In America, our regional differences are surprisingly enduring, given our labor mobility. But, let's face it, our differences are cute and quaint and, in the end, not very important. A Californian can make himself into a Texan just fine. In the end, we're all Americans. There are plenty of Yankees in the South and lots of Southerners in the West and Westerners are heading back East. It's a mixed-up, muddled-up, shook-up country -- but it works.
But a Greek can't become a German can't become and Irishman can't become a Spaniard can't become a Finn. There's no such thing as "a European." Regional differences matter in Europe, in ways they never mattered here, not even during the Civil War.
All it would take to sink the euro, I figured, was a recession nasty enough to make a unified monetary policy unworkable. At that point, the EU would remain, but individual national currencies would return. And without too much fuss, I'd hoped.
For real-world examples, look at the countries that tried adopting the US dollar as their own. I can think of Panama and Argentina off the top of my head; there might have been others. Both experiments ended badly. Eventually, they entered recessions, and neither country could control its own monetary policy. Nor could they borrow cheaply enough or spend with any discretion. Panama and Argentina were shackled to our policies and their ability to earn and keep our dollars -- while we were booming and they were sinking. Thus ended their experiments in a single currency.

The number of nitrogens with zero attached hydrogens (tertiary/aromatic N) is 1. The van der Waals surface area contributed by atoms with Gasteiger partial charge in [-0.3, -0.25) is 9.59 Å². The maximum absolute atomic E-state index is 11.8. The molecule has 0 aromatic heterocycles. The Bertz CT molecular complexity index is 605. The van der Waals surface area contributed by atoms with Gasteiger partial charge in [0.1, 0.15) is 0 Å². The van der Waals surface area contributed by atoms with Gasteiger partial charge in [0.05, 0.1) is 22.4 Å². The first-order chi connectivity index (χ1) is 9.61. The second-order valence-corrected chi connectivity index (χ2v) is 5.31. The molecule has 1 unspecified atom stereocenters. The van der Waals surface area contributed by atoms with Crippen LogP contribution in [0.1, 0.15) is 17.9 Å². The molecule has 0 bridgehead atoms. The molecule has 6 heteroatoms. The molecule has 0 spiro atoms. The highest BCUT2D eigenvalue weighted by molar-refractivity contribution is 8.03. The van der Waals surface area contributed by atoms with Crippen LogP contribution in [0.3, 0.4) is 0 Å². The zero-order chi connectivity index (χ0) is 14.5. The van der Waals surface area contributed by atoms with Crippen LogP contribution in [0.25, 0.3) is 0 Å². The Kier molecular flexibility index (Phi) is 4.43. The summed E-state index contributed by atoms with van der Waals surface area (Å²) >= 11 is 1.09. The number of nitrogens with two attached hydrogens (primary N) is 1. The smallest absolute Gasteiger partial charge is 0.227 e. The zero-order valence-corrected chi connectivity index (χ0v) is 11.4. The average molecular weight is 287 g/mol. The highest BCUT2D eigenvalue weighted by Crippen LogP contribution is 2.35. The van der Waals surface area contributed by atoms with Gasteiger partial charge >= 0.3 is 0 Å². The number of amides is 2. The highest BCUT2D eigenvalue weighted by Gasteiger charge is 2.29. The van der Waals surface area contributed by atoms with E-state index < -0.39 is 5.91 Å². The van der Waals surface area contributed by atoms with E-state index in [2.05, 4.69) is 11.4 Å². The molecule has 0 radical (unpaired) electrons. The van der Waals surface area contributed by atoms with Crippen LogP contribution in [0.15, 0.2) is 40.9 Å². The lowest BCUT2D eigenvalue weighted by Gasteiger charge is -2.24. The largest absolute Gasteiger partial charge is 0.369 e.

So, I imagined, would the European experiment with a single currency.
What I didn't imagine -- and bad on me for this one -- was just how out-of-sync Europe's economies could get. The PIIGS put themselves in a hole much deeper than I'd feared. And nobody but the fiercest euroskeptic thought that the PIIGS would get away for so long with, essentially, printing their own euros without permission or oversight from the ECB.
Tempers are flaring in Germany, and for good reason. The price of German reunification was giving up the Deutschmark and subsuming German interests into Europe's. And given the horrors inflicted by Nazi Germany, that wasn't a bad deal. But it's sure turned sour since.
Today's problems aside, there's still a very strong case to be made for the EU. Germany is still too big and too powerful to float around Europe without an anchor -- it's bound to bump into something eventually, badly. There might -- might -- even be a case for deeper political unification. But the euro is doomed, as it was from the start. The question now is whether it goes peacefully, or as Merkel warns, violently.
P.S. Autocorrect wanted to turn "disunification" in the headline into "disinfection."
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